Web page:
Hence Sting's marathon appearances on daytime shows, late-night shows and, fittingly, a New Year's Eve show (Copeland talked Sting into changing the name of the record from "The Lovers" to "Brand New Day" so that they could tie it into new-millennium celebrations).
Following in Sting's footsteps, artists such as Springsteen, Taylor and Crow are increasingly looking to get on television any way they can. Some are even playing music on TV shows; Jakob Dylan and the Wallflowers appeared on "CSI," singer-songwriter Aimee Mann has played on "The West Wing" and "Buffy the Vampire Slayer," and Crow toted her guitar to CBS' "Big Brother" house. For most artists, though, network morning TV shows are their first stop these days.
Four years ago, Sting helped pioneer another now-popular method of promotion: artist as (tasteful, of course) commercial pitchman.
Copeland took one look at the video that Sting had made for "Desert Rain" and said, "You made a car commercial." He called up the folks at Jaguar, who were more than happy to make Sting and the song the centerpiece of a new TV campaign.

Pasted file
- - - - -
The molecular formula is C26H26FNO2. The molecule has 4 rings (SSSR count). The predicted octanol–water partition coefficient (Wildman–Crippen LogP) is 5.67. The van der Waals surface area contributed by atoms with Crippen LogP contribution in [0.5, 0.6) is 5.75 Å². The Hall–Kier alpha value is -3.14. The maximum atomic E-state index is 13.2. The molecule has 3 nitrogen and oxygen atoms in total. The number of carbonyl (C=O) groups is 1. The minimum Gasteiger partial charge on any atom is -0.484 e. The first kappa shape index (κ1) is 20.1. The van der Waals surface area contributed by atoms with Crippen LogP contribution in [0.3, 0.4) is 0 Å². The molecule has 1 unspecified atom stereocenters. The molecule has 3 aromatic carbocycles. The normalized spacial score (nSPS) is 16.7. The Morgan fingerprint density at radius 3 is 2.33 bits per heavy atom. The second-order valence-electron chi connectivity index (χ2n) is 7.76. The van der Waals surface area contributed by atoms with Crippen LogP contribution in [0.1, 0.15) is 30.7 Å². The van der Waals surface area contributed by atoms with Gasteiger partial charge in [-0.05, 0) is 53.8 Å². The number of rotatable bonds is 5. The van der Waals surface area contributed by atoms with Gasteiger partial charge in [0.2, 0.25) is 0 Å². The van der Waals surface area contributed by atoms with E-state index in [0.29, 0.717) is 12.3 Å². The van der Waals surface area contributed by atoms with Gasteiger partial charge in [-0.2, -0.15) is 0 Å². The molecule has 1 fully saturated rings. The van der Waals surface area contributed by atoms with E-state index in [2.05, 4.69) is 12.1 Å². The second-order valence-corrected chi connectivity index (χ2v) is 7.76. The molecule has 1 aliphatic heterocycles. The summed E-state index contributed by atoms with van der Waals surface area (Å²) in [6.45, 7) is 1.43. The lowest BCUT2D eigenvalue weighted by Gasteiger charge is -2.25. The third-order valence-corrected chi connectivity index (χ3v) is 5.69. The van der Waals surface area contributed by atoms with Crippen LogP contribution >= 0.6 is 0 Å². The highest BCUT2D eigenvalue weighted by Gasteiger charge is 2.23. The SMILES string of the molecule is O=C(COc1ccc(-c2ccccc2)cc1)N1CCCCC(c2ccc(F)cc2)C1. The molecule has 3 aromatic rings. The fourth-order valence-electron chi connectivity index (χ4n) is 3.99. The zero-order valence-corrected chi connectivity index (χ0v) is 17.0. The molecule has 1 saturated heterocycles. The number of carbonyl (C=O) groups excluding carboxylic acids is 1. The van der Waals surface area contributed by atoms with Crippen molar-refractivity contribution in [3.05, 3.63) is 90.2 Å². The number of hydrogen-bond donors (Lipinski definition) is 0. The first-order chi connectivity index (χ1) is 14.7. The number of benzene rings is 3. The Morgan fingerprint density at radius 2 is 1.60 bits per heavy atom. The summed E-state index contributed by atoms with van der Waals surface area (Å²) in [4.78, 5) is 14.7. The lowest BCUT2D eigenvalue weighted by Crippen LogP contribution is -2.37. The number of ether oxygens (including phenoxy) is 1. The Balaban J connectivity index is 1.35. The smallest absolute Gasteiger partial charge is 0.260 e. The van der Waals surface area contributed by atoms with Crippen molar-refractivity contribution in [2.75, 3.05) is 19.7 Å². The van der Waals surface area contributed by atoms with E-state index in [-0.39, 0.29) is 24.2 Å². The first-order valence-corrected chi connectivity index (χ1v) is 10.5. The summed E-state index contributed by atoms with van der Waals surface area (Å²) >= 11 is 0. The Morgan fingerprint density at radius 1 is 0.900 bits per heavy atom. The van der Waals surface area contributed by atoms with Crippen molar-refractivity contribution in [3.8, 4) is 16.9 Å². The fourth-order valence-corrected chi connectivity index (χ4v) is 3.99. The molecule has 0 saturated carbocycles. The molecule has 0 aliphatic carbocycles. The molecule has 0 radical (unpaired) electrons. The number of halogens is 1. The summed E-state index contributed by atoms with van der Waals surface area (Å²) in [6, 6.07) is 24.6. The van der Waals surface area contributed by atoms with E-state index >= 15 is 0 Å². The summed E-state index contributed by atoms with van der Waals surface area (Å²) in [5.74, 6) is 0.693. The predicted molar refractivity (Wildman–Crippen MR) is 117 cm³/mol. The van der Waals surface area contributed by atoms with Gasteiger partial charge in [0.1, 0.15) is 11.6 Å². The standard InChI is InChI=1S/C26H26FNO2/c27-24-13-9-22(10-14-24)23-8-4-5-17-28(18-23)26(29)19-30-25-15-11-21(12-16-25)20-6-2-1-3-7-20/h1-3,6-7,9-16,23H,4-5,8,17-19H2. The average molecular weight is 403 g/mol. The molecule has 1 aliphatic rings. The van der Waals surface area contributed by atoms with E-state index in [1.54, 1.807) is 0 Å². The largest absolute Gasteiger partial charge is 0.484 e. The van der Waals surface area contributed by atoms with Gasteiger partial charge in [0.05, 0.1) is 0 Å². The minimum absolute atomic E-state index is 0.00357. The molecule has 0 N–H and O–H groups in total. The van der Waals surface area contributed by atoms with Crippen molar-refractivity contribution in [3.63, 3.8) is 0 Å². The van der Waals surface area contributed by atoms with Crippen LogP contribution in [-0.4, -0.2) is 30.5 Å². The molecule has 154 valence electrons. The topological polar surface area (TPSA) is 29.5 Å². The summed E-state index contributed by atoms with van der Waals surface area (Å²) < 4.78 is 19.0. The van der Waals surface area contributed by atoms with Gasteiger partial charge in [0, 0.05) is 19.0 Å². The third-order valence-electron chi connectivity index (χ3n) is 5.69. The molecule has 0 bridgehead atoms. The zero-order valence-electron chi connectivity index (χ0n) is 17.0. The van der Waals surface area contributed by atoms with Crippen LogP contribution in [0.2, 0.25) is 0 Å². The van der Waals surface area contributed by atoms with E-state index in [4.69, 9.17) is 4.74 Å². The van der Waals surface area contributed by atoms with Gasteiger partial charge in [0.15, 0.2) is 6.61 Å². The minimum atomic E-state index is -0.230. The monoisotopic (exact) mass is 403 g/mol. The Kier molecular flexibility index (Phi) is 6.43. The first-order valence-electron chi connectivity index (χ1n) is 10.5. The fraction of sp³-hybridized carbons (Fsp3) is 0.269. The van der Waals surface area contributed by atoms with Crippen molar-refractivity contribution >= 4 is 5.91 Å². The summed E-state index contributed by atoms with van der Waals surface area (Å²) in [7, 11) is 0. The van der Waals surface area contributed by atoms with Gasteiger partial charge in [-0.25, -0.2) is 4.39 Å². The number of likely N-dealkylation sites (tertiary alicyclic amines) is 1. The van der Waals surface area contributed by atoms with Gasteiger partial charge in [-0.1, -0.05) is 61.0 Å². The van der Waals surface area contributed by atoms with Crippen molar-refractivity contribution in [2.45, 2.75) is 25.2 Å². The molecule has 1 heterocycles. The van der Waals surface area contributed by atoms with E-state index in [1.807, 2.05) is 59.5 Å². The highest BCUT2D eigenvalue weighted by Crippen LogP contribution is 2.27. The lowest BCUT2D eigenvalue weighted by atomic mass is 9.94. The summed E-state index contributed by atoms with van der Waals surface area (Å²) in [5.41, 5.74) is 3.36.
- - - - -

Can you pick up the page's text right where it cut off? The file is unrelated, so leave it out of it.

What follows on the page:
"They came up with a marketing campaign that was 10 times greater than the campaign that the record company had," Copeland says. "Our record went from dead in the water at 900,000 [units] to selling over 4 million. It took off like a rocket."
Such success was not lost on artists such as Taylor, who starred in a commercial spot advertising his latest album, "October Road." The TV spot and his ubiquity on everything from "The View" to "The Charlie Rose Show" helped Taylor's record debut in the Billboard top 10 last August and sell a million copies in the two months following its release.
Think the new approach worked? Well, Taylor's last CD, 1997's "Hourglass," took a year to go platinum.
Even hype-wary artists like Springsteen are following in Taylor's footsteps. The Boss made a host of TV and press appearances in support of 2002's "The Rising," and did an hourlong TV special on CBS in early March of this year. So far the record has sold more than 2 million copies.
Television may help the big shots reignite their careers, but non-commercial radio is helping a much wider range of artists gain notice.
"One of the best outlets for approaching the Baby Boomer customer has been public radio," says Tower Records' Camacho. "An NPR feature on Eva Cassidy skyrocketed her sales. ... I think that is one way we're selling music to a customer that is not listening to traditional radio."